The accents on the "e" identifies it as the third person singular of the verb "essere" (to be. Conj: sono, sei, è, siamo, siete, sono). It is there to distinguish it from the conjunction "e" (and). The direction of the accent is really not that important, though you should use the grave accent ("è") as on all other vowels. The acute accent ("é") also exists in some words where it marks a closer sound for the "e" (eg "perché")
If È is he/she/it and una is the female version of a or one then shouldn't that mean she is an apple?
Italian does not have an indefinite gender (English "it") therefore all words are either masculine or feminine. "Una mela" (note the -a ending) is feminine but translates in English as "it".
è is the third-person singular conjugation of "essere (to be)" and thus is a verb (
is), not a pronoun (
I think you are right, buýt when you said that sentenc what i can understand depend on your circumstand
So how are we supposed to answer a question with the word E when we have never spoken Italian? Please introduce words in a lesson before you stick them in a question.
This is not a question. "È" is the third person singular of "essere" ("to be") :-)
Why is "You are an apple" incorrect? If one were to say "you are an apple", how would one do that?
'è' is also how you would adress somebody respectfully. Lei è una mela. Lei comprende?
"You are" is for talking to people. I think you need to brush up on English too.
Because È means Is, and it is supposed to go after a pronoun. So you wouldn't say you is an apple, you would use the pronouns He, She, and It.
I'm not sure, because I just started the italian lessons, but maybe it's the same as in french: é is pronounced as the 'ay' in 'play' and è is pronounced as 'e' in 'leg' I hope i'm right, but that's what I'm thinking.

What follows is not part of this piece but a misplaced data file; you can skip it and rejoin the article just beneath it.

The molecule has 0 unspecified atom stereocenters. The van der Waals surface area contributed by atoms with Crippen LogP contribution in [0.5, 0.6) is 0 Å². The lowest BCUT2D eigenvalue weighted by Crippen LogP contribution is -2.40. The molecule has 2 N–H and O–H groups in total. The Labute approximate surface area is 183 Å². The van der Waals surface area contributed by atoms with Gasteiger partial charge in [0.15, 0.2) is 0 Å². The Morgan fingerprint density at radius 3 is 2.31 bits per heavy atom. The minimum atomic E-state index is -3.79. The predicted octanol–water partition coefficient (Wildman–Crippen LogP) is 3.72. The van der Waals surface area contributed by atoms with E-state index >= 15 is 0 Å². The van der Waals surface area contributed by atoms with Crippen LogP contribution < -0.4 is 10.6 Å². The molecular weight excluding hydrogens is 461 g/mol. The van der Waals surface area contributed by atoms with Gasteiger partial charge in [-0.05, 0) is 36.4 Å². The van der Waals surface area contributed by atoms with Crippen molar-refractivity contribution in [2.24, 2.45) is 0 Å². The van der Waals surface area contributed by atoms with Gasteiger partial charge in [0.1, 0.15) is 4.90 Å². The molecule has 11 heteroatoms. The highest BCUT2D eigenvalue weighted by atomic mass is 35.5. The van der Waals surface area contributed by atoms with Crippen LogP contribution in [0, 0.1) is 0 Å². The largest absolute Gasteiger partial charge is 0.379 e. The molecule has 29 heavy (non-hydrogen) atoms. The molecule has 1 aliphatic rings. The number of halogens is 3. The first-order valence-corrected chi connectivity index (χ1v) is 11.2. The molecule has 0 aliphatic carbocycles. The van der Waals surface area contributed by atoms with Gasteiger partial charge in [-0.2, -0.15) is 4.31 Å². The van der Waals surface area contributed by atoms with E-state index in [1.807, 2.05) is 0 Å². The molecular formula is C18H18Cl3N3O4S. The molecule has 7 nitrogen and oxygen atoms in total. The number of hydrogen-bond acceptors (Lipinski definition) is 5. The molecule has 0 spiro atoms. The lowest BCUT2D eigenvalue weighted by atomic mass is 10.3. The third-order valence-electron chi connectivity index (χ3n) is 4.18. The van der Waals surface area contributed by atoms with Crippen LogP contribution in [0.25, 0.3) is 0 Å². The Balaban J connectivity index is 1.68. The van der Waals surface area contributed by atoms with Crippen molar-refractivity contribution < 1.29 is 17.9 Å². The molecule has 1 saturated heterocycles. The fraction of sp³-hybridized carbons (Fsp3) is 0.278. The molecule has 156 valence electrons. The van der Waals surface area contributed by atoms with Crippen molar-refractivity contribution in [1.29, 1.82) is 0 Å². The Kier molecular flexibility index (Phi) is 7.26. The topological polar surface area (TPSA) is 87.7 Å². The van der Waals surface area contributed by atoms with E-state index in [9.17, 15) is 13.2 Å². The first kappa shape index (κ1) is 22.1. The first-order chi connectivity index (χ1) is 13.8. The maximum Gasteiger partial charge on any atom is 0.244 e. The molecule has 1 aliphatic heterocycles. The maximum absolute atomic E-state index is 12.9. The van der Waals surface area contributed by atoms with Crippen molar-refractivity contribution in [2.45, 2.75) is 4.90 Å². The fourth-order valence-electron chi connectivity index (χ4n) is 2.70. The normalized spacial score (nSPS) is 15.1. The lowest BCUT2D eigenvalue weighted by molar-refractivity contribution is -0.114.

It may be because of the language structure, for example, in spanish you put an accent like this "é" to indicate that the syllable in which the vowel with the accent is is pronounced with a greater emphasis
You could use "Essa" (italian feminine version for "IT") but is disused in modern italian, nobody use it . Anyway , remember that in italian you can always omit the subject that is implicit, differently from english or german. There is this link, on W. unfortunately only in italian language . http://it.wikipedia.org/wiki/Pronome_personale_in_italiano
Pronouns are (mostly) optional because the verb's conjugation encodes information about the subject.
look at the middle or bottom or top I can give you a web address that can help you with that and other things! I used it and got through most of it and I am on level 2 but if you wright down what you learned and what the translation is you can learn a lot. Always remember to keep them in a safe spot and don't let anyone throw away them. If you forget just look at them and they will help you. Here is the web address: http://www.education.vic.gov.au/languagesonline/ and www.quizlet.com and www.studyblue.com you can also download the app called "mind snacks" on your iphone to help you study.
so, what is it said ( E un mela) would it be ( It is A apple) and NOT (AN)
there is no difference between "A" and "An" in Italian , the only difference is between Masculine and Feminine , and " Mela " is fem. so you use "Una" . If it was Masc. " Ragazzo" you use "un" .
Mela ends in A, so it's feminine. So una is feminine. If it ended in O, then it would be masculine, and therefore would be Un.
In languages like Italian and Spanish, the verbs conjugate uniquely, which tends to make pronouns redundant.
È is only the third-person singular, and so "he/she/it" is strongly implied.
This is discussed elsewhere in the comments here.